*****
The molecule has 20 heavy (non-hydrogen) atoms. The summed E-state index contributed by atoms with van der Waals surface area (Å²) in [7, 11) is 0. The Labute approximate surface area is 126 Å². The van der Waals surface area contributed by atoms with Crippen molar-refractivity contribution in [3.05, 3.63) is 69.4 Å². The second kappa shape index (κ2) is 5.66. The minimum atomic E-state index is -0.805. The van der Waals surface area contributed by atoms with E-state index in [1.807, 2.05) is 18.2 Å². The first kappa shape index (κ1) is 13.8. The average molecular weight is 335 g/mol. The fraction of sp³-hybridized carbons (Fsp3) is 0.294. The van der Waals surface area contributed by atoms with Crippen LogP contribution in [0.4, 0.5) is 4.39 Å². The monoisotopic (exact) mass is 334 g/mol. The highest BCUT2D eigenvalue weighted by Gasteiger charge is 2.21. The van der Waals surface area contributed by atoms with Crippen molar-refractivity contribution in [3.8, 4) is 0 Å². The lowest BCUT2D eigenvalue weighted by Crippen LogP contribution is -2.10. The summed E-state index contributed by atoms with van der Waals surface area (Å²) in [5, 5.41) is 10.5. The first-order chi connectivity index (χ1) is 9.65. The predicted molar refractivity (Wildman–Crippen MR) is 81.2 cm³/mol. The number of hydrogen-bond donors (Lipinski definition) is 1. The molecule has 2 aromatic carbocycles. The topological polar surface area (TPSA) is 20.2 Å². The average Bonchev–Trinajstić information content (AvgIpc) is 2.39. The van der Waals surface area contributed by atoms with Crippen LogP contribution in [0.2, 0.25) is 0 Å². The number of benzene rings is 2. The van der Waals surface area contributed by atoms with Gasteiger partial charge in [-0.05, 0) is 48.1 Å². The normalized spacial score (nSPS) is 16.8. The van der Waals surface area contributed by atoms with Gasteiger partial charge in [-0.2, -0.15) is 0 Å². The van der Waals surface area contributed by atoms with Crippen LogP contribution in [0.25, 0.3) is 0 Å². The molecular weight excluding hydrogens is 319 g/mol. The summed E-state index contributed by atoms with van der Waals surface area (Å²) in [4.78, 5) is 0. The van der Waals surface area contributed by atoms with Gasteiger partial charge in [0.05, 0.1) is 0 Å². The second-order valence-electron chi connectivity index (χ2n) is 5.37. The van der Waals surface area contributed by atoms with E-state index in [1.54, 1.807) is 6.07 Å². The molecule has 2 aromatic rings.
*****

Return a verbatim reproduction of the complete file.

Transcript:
The molecule has 20 heavy (non-hydrogen) atoms. The summed E-state index contributed by atoms with van der Waals surface area (Å²) in [7, 11) is 0. The Labute approximate surface area is 126 Å². The van der Waals surface area contributed by atoms with Crippen molar-refractivity contribution in [3.05, 3.63) is 69.4 Å². The second kappa shape index (κ2) is 5.66. The minimum atomic E-state index is -0.805. The van der Waals surface area contributed by atoms with E-state index in [1.807, 2.05) is 18.2 Å². The first kappa shape index (κ1) is 13.8. The average molecular weight is 335 g/mol. The fraction of sp³-hybridized carbons (Fsp3) is 0.294. The van der Waals surface area contributed by atoms with Crippen LogP contribution in [0.4, 0.5) is 4.39 Å². The monoisotopic (exact) mass is 334 g/mol. The highest BCUT2D eigenvalue weighted by Gasteiger charge is 2.21. The van der Waals surface area contributed by atoms with Crippen molar-refractivity contribution in [3.8, 4) is 0 Å². The lowest BCUT2D eigenvalue weighted by Crippen LogP contribution is -2.10. The summed E-state index contributed by atoms with van der Waals surface area (Å²) in [5, 5.41) is 10.5. The first-order chi connectivity index (χ1) is 9.65. The predicted molar refractivity (Wildman–Crippen MR) is 81.2 cm³/mol. The number of hydrogen-bond donors (Lipinski definition) is 1. The molecule has 2 aromatic carbocycles. The topological polar surface area (TPSA) is 20.2 Å². The average Bonchev–Trinajstić information content (AvgIpc) is 2.39. The van der Waals surface area contributed by atoms with Crippen LogP contribution in [0.2, 0.25) is 0 Å². The number of benzene rings is 2. The van der Waals surface area contributed by atoms with Gasteiger partial charge in [-0.05, 0) is 48.1 Å². The normalized spacial score (nSPS) is 16.8. The van der Waals surface area contributed by atoms with Gasteiger partial charge in [-0.2, -0.15) is 0 Å². The van der Waals surface area contributed by atoms with Crippen LogP contribution in [0.25, 0.3) is 0 Å². The molecular weight excluding hydrogens is 319 g/mol. The summed E-state index contributed by atoms with van der Waals surface area (Å²) in [4.78, 5) is 0. The van der Waals surface area contributed by atoms with Gasteiger partial charge in [0.05, 0.1) is 0 Å². The second-order valence-electron chi connectivity index (χ2n) is 5.37. The van der Waals surface area contributed by atoms with E-state index in [1.54, 1.807) is 6.07 Å². The molecule has 2 aromatic rings.